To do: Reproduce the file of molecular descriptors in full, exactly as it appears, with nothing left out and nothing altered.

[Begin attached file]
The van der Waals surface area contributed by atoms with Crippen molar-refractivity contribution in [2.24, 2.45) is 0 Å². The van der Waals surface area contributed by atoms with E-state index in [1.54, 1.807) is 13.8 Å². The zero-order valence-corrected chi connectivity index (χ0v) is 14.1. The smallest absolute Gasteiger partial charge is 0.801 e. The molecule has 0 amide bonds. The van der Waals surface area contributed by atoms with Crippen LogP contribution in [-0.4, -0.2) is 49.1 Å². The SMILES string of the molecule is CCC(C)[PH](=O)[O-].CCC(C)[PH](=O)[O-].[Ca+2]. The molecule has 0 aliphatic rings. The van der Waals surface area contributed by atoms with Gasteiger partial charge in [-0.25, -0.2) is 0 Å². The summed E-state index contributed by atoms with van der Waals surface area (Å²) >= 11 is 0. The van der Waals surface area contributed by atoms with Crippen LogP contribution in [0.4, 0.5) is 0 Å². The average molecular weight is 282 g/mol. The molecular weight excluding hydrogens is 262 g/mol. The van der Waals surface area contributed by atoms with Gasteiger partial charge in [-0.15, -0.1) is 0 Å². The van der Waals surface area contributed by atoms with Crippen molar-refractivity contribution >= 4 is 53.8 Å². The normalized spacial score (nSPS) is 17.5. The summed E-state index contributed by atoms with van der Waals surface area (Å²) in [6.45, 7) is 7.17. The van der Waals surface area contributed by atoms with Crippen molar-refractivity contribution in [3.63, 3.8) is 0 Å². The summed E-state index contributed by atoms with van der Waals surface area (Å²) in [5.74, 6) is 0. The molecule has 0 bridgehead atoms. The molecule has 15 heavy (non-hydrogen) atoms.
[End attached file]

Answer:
The van der Waals surface area contributed by atoms with Crippen molar-refractivity contribution in [2.24, 2.45) is 0 Å². The van der Waals surface area contributed by atoms with E-state index in [1.54, 1.807) is 13.8 Å². The zero-order valence-corrected chi connectivity index (χ0v) is 14.1. The smallest absolute Gasteiger partial charge is 0.801 e. The molecule has 0 amide bonds. The van der Waals surface area contributed by atoms with Crippen LogP contribution in [-0.4, -0.2) is 49.1 Å². The SMILES string of the molecule is CCC(C)[PH](=O)[O-].CCC(C)[PH](=O)[O-].[Ca+2]. The molecule has 0 aliphatic rings. The van der Waals surface area contributed by atoms with Gasteiger partial charge in [-0.25, -0.2) is 0 Å². The summed E-state index contributed by atoms with van der Waals surface area (Å²) >= 11 is 0. The van der Waals surface area contributed by atoms with Crippen LogP contribution in [0.4, 0.5) is 0 Å². The average molecular weight is 282 g/mol. The molecular weight excluding hydrogens is 262 g/mol. The van der Waals surface area contributed by atoms with Gasteiger partial charge in [-0.15, -0.1) is 0 Å². The van der Waals surface area contributed by atoms with Crippen molar-refractivity contribution >= 4 is 53.8 Å². The normalized spacial score (nSPS) is 17.5. The summed E-state index contributed by atoms with van der Waals surface area (Å²) in [6.45, 7) is 7.17. The van der Waals surface area contributed by atoms with Crippen molar-refractivity contribution in [3.63, 3.8) is 0 Å². The summed E-state index contributed by atoms with van der Waals surface area (Å²) in [5.74, 6) is 0. The molecule has 0 bridgehead atoms. The molecule has 15 heavy (non-hydrogen) atoms.